Organizing doesn’t always mean getting rid of things. It means finding places for them so that you aren’t tripping on them, distracted by them, maneuvering around them or always looking for them.
It means creating a living space that is pleasing and supportive.
You do need space to put things if you’re keeping them, however. I wrote a post back in June about curating your environment. Another aspect of that is cycling your possessions in and out of storage.
To continue the museum metaphor, it’s like treating your home like the Smithsonian Institution (the world’s largest museum collection). With the Smithsonian method, you have a moderate number of things on display at one time, for example. The rest, the majority, is in storage.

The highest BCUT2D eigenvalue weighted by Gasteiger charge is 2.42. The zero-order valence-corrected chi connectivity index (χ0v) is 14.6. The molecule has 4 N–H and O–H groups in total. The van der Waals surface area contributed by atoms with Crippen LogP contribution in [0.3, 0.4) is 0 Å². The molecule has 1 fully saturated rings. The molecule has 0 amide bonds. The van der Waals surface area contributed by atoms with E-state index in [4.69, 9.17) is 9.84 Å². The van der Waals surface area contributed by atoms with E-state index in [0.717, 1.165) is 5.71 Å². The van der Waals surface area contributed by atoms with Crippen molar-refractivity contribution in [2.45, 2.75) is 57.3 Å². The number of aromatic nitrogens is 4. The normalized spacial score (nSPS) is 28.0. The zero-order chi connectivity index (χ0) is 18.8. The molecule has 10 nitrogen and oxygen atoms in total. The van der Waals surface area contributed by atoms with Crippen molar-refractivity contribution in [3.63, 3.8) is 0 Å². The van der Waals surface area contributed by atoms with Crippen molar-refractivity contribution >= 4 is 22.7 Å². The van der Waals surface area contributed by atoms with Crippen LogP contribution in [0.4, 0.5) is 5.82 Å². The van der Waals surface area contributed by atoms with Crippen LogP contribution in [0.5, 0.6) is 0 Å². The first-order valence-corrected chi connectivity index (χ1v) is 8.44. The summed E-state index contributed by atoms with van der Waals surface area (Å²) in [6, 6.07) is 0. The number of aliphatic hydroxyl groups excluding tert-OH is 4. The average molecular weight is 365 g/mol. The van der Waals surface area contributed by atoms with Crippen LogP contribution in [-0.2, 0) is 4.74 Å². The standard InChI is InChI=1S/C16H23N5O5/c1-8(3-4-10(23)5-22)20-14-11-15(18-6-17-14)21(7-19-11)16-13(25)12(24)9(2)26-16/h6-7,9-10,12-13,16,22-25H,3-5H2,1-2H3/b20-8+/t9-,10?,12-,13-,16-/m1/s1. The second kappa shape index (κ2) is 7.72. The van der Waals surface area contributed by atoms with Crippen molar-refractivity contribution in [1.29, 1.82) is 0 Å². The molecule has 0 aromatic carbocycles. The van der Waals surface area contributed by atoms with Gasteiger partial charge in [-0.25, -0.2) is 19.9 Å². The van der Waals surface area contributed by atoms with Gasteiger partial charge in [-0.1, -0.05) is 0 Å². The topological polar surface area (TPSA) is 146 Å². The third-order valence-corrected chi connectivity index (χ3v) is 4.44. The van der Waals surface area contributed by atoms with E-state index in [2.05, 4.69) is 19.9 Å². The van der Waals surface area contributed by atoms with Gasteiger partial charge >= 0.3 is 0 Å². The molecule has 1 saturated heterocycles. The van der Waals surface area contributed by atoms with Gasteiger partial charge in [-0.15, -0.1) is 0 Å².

Every season, or twice a year, you put those things back in storage and select a new group to bring out and enjoy. There are two nice benefits here: you get to keep your beautiful things and you get to appreciate and get pleasure from them all over again. Even wonderful artwork starts to go unnoticed when it’s always there.
This way, your living space will be more like an art gallery, less like a warehouse.
Imagine visiting the Smithsonian’s basement and looking at objects set three deep on shelves that go up to the ceiling. Compare that with visiting the museum proper, where objects are placed so that you can really see and contemplate them.